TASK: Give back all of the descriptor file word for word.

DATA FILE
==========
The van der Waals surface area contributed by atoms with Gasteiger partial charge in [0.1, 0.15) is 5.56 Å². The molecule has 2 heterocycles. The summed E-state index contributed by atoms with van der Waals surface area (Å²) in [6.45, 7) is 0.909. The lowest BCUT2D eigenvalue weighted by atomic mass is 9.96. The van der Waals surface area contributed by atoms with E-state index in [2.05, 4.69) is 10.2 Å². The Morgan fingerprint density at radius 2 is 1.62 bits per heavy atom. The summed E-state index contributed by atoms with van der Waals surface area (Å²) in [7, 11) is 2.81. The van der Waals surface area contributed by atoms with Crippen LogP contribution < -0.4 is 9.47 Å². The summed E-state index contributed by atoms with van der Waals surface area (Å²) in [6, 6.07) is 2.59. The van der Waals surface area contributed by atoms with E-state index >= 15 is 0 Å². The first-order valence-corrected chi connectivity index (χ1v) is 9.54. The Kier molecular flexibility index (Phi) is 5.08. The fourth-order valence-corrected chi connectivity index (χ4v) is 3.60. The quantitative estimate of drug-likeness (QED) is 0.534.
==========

The van der Waals surface area contributed by atoms with Gasteiger partial charge in [0.1, 0.15) is 5.56 Å². The molecule has 2 heterocycles. The summed E-state index contributed by atoms with van der Waals surface area (Å²) in [6.45, 7) is 0.909. The lowest BCUT2D eigenvalue weighted by atomic mass is 9.96. The van der Waals surface area contributed by atoms with E-state index in [2.05, 4.69) is 10.2 Å². The Morgan fingerprint density at radius 2 is 1.62 bits per heavy atom. The summed E-state index contributed by atoms with van der Waals surface area (Å²) in [7, 11) is 2.81. The van der Waals surface area contributed by atoms with Crippen LogP contribution < -0.4 is 9.47 Å². The summed E-state index contributed by atoms with van der Waals surface area (Å²) in [6, 6.07) is 2.59. The van der Waals surface area contributed by atoms with E-state index >= 15 is 0 Å². The first-order valence-corrected chi connectivity index (χ1v) is 9.54. The Kier molecular flexibility index (Phi) is 5.08. The fourth-order valence-corrected chi connectivity index (χ4v) is 3.60. The quantitative estimate of drug-likeness (QED) is 0.534.